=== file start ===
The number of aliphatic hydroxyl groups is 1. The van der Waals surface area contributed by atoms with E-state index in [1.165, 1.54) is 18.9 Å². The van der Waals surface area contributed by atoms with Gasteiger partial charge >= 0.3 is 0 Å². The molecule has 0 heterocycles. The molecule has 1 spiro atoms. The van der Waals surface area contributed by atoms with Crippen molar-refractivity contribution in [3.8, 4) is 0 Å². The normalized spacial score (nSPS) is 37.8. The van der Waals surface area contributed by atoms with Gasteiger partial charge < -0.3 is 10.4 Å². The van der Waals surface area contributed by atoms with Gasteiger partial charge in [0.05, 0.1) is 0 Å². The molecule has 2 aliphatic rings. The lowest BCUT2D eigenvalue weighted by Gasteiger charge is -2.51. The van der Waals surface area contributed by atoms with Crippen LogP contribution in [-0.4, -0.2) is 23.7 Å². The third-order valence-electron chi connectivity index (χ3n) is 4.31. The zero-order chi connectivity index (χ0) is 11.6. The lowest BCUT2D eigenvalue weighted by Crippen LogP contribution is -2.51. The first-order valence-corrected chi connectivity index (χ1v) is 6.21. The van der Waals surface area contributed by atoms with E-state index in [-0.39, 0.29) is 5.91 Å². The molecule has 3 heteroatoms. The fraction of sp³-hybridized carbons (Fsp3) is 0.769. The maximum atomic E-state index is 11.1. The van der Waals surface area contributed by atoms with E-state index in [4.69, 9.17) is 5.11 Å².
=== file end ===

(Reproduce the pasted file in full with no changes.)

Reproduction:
The number of aliphatic hydroxyl groups is 1. The van der Waals surface area contributed by atoms with E-state index in [1.165, 1.54) is 18.9 Å². The van der Waals surface area contributed by atoms with Gasteiger partial charge >= 0.3 is 0 Å². The molecule has 0 heterocycles. The molecule has 1 spiro atoms. The van der Waals surface area contributed by atoms with Crippen molar-refractivity contribution in [3.8, 4) is 0 Å². The normalized spacial score (nSPS) is 37.8. The van der Waals surface area contributed by atoms with Gasteiger partial charge < -0.3 is 10.4 Å². The van der Waals surface area contributed by atoms with Gasteiger partial charge in [0.05, 0.1) is 0 Å². The molecule has 2 aliphatic rings. The lowest BCUT2D eigenvalue weighted by Gasteiger charge is -2.51. The van der Waals surface area contributed by atoms with Crippen LogP contribution in [-0.4, -0.2) is 23.7 Å². The third-order valence-electron chi connectivity index (χ3n) is 4.31. The zero-order chi connectivity index (χ0) is 11.6. The lowest BCUT2D eigenvalue weighted by Crippen LogP contribution is -2.51. The first-order valence-corrected chi connectivity index (χ1v) is 6.21. The van der Waals surface area contributed by atoms with E-state index in [-0.39, 0.29) is 5.91 Å². The molecule has 3 heteroatoms. The fraction of sp³-hybridized carbons (Fsp3) is 0.769. The maximum atomic E-state index is 11.1. The van der Waals surface area contributed by atoms with E-state index in [4.69, 9.17) is 5.11 Å².